A One Health strategy is being promoted to effectively prevent and manage such diseases through intersectoral collaboration [8, 9]. However, such collaborations are limited to outbreaks and emergencies for a shorter time and are not sustained [10]. Although all the epidemic-prone diseases and the related risk factors should be addressed, considering the time and limited resources available for both animal and human sectors, it is necessary to identify the most pressing and most impactful risk factors and diseases. Joint prioritisation of epidemic-prone diseases can benefit both sectors as efforts are made to conduct effective and efficient surveillance, develop laboratory capacity, target outbreak response, implement disease control strategies, and identify research activities. Such a joint prioritisation will also help stakeholders to establish One Health collaborations by highlighting the most important diseases and risk factors to work on locally [11].

The prioritisation process is the act of putting tasks, problems, etc., in order of importance so that one can deal with the most important ones first [12]. Some specific tools are available for prioritising zoonotic or infectious diseases [11, 13, 14] and prioritising risk factors or hazards [15,16,17]. However, the available tools for risk factors are not particularly designed for the One Health context and thus have certain limitations. In most of these tools, a scoring system was based on qualitative, semi-quantitative and quantitative multi-criteria decision analysis (MCDA) methods. No specific tool is available to prioritise diseases and the risk factors of epidemic-prone diseases.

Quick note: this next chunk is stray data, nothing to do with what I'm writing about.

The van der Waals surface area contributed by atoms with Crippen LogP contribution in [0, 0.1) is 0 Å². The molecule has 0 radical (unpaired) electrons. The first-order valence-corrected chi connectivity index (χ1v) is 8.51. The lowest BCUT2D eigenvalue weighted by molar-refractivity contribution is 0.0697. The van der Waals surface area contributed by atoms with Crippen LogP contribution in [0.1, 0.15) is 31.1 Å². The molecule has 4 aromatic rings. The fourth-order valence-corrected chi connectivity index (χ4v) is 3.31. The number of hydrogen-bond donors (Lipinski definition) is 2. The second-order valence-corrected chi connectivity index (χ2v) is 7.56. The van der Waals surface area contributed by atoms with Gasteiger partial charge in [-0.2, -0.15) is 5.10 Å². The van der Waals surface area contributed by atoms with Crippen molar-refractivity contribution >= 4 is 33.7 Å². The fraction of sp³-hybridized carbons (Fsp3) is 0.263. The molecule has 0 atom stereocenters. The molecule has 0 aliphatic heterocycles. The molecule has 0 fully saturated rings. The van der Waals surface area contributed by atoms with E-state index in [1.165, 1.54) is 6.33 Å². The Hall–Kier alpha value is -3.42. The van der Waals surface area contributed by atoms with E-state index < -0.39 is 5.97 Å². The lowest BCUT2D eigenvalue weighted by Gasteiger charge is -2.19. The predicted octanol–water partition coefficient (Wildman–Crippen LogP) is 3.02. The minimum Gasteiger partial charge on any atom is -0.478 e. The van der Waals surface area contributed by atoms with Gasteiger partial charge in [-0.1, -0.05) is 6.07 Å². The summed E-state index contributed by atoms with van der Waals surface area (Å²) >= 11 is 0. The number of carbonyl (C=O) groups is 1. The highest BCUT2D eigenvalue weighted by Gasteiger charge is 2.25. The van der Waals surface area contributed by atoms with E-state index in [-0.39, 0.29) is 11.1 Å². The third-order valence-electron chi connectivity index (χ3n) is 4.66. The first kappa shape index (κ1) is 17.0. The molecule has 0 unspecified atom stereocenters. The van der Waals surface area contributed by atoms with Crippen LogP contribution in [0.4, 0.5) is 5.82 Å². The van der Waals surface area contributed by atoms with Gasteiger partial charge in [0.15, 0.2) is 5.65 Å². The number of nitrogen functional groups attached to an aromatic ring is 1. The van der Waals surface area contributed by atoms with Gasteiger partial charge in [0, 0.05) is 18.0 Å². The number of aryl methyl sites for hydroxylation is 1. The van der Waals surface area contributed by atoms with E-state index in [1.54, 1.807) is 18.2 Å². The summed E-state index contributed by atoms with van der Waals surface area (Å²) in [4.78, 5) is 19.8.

The One Health Risk and Disease (OHRAD) prioritisation tool was explicitly designed for One Health with reference to the Indian context. The main aim of developing this tool is to provide a readily accessible instrument for prioritising the risk factors and diseases that could lead to disease emergence, outbreak or epidemic.


OHRAD prioritisation tool principles

This tool development was an iterative process that followed the principles of quantitative and semi-quantitative MCDA and the Analytical Hierarchical Process (AHP). MCDA supports the decision-making process when multiple criteria need to be considered together to rank or choose the available alternatives [18]. The MCDA process does not change the judgment, but identifies, collects, and structures the information required by those making judgements to support the purposeful process. The MCDA can also support decision-making in healthcare as it improves transparency and consistency in decision-making [19]. The AHP was used to weigh the criteria. This process is generally used for ranking alternatives or selecting the best [20]. The AHP is one of the widely used multi-criteria methods.

OHRAD prioritisation tool steps

The OHRAD tool includes five main steps (Table 1). The first step is an individual activity, the second and third steps are based on a group activity, and the last two steps are automated steps that can be performed using the pre-fixed automated MS Excel sheet (Supplementary material S1). The group activity should be preceded by the moderators, who are familiar with the tool and have a technical background in One Health. Five moderators are proposed for the subsequent sub-group activities.